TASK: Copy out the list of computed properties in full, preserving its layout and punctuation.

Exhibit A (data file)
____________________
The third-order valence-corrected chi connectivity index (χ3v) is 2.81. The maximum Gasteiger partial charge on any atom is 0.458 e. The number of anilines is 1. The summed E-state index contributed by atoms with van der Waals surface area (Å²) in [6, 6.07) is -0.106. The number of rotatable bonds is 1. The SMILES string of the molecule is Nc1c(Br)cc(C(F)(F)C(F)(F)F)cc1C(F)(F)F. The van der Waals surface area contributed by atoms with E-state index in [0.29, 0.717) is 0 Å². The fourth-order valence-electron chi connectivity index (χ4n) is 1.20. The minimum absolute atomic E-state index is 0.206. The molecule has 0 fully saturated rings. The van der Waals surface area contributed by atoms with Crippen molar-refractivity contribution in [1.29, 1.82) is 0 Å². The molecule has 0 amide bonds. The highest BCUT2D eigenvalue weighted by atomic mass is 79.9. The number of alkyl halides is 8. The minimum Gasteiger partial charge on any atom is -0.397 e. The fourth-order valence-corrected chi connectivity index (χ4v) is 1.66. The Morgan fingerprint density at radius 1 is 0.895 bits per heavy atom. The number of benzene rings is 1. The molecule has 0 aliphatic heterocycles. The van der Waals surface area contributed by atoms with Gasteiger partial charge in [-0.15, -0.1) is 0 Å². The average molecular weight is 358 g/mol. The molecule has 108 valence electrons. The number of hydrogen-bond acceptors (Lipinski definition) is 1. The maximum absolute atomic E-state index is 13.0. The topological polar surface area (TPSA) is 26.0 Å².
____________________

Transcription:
The third-order valence-corrected chi connectivity index (χ3v) is 2.81. The maximum Gasteiger partial charge on any atom is 0.458 e. The number of anilines is 1. The summed E-state index contributed by atoms with van der Waals surface area (Å²) in [6, 6.07) is -0.106. The number of rotatable bonds is 1. The SMILES string of the molecule is Nc1c(Br)cc(C(F)(F)C(F)(F)F)cc1C(F)(F)F. The van der Waals surface area contributed by atoms with E-state index in [0.29, 0.717) is 0 Å². The fourth-order valence-electron chi connectivity index (χ4n) is 1.20. The minimum absolute atomic E-state index is 0.206. The molecule has 0 fully saturated rings. The van der Waals surface area contributed by atoms with Crippen molar-refractivity contribution in [1.29, 1.82) is 0 Å². The molecule has 0 amide bonds. The highest BCUT2D eigenvalue weighted by atomic mass is 79.9. The number of alkyl halides is 8. The minimum Gasteiger partial charge on any atom is -0.397 e. The fourth-order valence-corrected chi connectivity index (χ4v) is 1.66. The Morgan fingerprint density at radius 1 is 0.895 bits per heavy atom. The number of benzene rings is 1. The molecule has 0 aliphatic heterocycles. The van der Waals surface area contributed by atoms with Gasteiger partial charge in [-0.15, -0.1) is 0 Å². The average molecular weight is 358 g/mol. The molecule has 108 valence electrons. The number of hydrogen-bond acceptors (Lipinski definition) is 1. The maximum absolute atomic E-state index is 13.0. The topological polar surface area (TPSA) is 26.0 Å².